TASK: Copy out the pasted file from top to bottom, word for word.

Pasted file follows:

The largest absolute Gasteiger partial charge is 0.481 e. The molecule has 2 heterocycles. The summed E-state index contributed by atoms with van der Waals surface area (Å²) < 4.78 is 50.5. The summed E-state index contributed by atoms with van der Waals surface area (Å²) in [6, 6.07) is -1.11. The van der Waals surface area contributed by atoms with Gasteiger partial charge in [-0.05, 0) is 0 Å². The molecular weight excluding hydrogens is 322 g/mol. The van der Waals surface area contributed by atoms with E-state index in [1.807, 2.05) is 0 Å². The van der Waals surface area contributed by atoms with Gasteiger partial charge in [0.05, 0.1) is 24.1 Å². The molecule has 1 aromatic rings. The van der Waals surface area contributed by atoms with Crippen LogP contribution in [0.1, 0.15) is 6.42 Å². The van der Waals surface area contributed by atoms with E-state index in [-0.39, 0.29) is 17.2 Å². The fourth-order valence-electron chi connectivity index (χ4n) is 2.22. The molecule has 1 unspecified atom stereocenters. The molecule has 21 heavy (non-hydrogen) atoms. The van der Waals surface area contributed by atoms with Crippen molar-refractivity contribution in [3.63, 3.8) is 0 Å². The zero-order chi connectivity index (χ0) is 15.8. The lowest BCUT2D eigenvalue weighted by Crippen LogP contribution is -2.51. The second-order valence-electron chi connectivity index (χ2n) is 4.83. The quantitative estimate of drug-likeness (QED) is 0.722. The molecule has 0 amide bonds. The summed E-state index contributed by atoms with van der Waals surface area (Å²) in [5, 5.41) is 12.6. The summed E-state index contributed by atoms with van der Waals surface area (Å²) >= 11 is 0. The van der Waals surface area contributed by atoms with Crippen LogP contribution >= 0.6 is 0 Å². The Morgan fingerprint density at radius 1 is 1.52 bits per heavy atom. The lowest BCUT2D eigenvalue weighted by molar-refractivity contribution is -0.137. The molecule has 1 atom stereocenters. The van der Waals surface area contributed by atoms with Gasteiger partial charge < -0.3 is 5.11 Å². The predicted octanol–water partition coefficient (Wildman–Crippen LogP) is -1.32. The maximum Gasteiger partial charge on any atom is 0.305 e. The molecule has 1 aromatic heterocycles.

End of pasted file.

The largest absolute Gasteiger partial charge is 0.481 e. The molecule has 2 heterocycles. The summed E-state index contributed by atoms with van der Waals surface area (Å²) < 4.78 is 50.5. The summed E-state index contributed by atoms with van der Waals surface area (Å²) in [6, 6.07) is -1.11. The van der Waals surface area contributed by atoms with Gasteiger partial charge in [-0.05, 0) is 0 Å². The molecular weight excluding hydrogens is 322 g/mol. The van der Waals surface area contributed by atoms with E-state index in [1.807, 2.05) is 0 Å². The van der Waals surface area contributed by atoms with Gasteiger partial charge in [0.05, 0.1) is 24.1 Å². The molecule has 1 aromatic rings. The van der Waals surface area contributed by atoms with Crippen LogP contribution in [0.1, 0.15) is 6.42 Å². The van der Waals surface area contributed by atoms with E-state index in [-0.39, 0.29) is 17.2 Å². The fourth-order valence-electron chi connectivity index (χ4n) is 2.22. The molecule has 1 unspecified atom stereocenters. The molecule has 21 heavy (non-hydrogen) atoms. The van der Waals surface area contributed by atoms with Crippen molar-refractivity contribution in [3.63, 3.8) is 0 Å². The zero-order chi connectivity index (χ0) is 15.8. The lowest BCUT2D eigenvalue weighted by Crippen LogP contribution is -2.51. The second-order valence-electron chi connectivity index (χ2n) is 4.83. The quantitative estimate of drug-likeness (QED) is 0.722. The molecule has 0 amide bonds. The summed E-state index contributed by atoms with van der Waals surface area (Å²) in [5, 5.41) is 12.6. The summed E-state index contributed by atoms with van der Waals surface area (Å²) >= 11 is 0. The van der Waals surface area contributed by atoms with Crippen LogP contribution >= 0.6 is 0 Å². The Morgan fingerprint density at radius 1 is 1.52 bits per heavy atom. The lowest BCUT2D eigenvalue weighted by molar-refractivity contribution is -0.137. The molecule has 1 atom stereocenters. The van der Waals surface area contributed by atoms with Gasteiger partial charge < -0.3 is 5.11 Å². The predicted octanol–water partition coefficient (Wildman–Crippen LogP) is -1.32. The maximum Gasteiger partial charge on any atom is 0.305 e. The molecule has 1 aromatic heterocycles.